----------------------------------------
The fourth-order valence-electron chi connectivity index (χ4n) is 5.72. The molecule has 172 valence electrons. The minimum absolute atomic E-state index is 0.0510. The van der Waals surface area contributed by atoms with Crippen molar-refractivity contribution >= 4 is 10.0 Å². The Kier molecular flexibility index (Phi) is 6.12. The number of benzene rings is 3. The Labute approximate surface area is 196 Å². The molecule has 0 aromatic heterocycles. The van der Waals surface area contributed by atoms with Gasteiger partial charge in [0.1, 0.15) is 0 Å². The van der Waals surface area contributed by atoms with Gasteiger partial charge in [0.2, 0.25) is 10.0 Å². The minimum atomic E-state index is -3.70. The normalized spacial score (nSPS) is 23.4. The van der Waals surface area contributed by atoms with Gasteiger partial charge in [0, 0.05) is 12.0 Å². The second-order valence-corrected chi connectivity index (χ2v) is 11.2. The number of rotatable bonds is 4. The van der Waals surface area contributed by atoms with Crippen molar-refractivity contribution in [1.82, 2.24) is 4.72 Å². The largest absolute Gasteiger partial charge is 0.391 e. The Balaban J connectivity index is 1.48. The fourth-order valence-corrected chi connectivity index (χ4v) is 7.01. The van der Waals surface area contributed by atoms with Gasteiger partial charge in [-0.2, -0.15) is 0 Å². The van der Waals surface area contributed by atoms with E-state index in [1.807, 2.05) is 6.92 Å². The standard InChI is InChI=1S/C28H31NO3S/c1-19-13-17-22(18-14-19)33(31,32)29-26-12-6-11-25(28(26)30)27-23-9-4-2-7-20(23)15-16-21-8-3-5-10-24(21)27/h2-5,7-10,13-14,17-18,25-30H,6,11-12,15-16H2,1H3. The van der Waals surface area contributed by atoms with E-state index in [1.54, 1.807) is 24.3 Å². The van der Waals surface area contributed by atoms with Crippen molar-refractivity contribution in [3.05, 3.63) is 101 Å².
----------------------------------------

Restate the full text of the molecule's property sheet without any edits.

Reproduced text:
The fourth-order valence-electron chi connectivity index (χ4n) is 5.72. The molecule has 172 valence electrons. The minimum absolute atomic E-state index is 0.0510. The van der Waals surface area contributed by atoms with Crippen molar-refractivity contribution >= 4 is 10.0 Å². The Kier molecular flexibility index (Phi) is 6.12. The number of benzene rings is 3. The Labute approximate surface area is 196 Å². The molecule has 0 aromatic heterocycles. The van der Waals surface area contributed by atoms with Gasteiger partial charge in [0.1, 0.15) is 0 Å². The van der Waals surface area contributed by atoms with Gasteiger partial charge in [0.2, 0.25) is 10.0 Å². The minimum atomic E-state index is -3.70. The normalized spacial score (nSPS) is 23.4. The van der Waals surface area contributed by atoms with Gasteiger partial charge in [0, 0.05) is 12.0 Å². The second-order valence-corrected chi connectivity index (χ2v) is 11.2. The number of rotatable bonds is 4. The van der Waals surface area contributed by atoms with Crippen molar-refractivity contribution in [1.82, 2.24) is 4.72 Å². The largest absolute Gasteiger partial charge is 0.391 e. The Balaban J connectivity index is 1.48. The fourth-order valence-corrected chi connectivity index (χ4v) is 7.01. The van der Waals surface area contributed by atoms with Gasteiger partial charge in [-0.2, -0.15) is 0 Å². The van der Waals surface area contributed by atoms with E-state index in [1.807, 2.05) is 6.92 Å². The standard InChI is InChI=1S/C28H31NO3S/c1-19-13-17-22(18-14-19)33(31,32)29-26-12-6-11-25(28(26)30)27-23-9-4-2-7-20(23)15-16-21-8-3-5-10-24(21)27/h2-5,7-10,13-14,17-18,25-30H,6,11-12,15-16H2,1H3. The van der Waals surface area contributed by atoms with E-state index in [1.54, 1.807) is 24.3 Å². The van der Waals surface area contributed by atoms with Crippen molar-refractivity contribution in [3.05, 3.63) is 101 Å².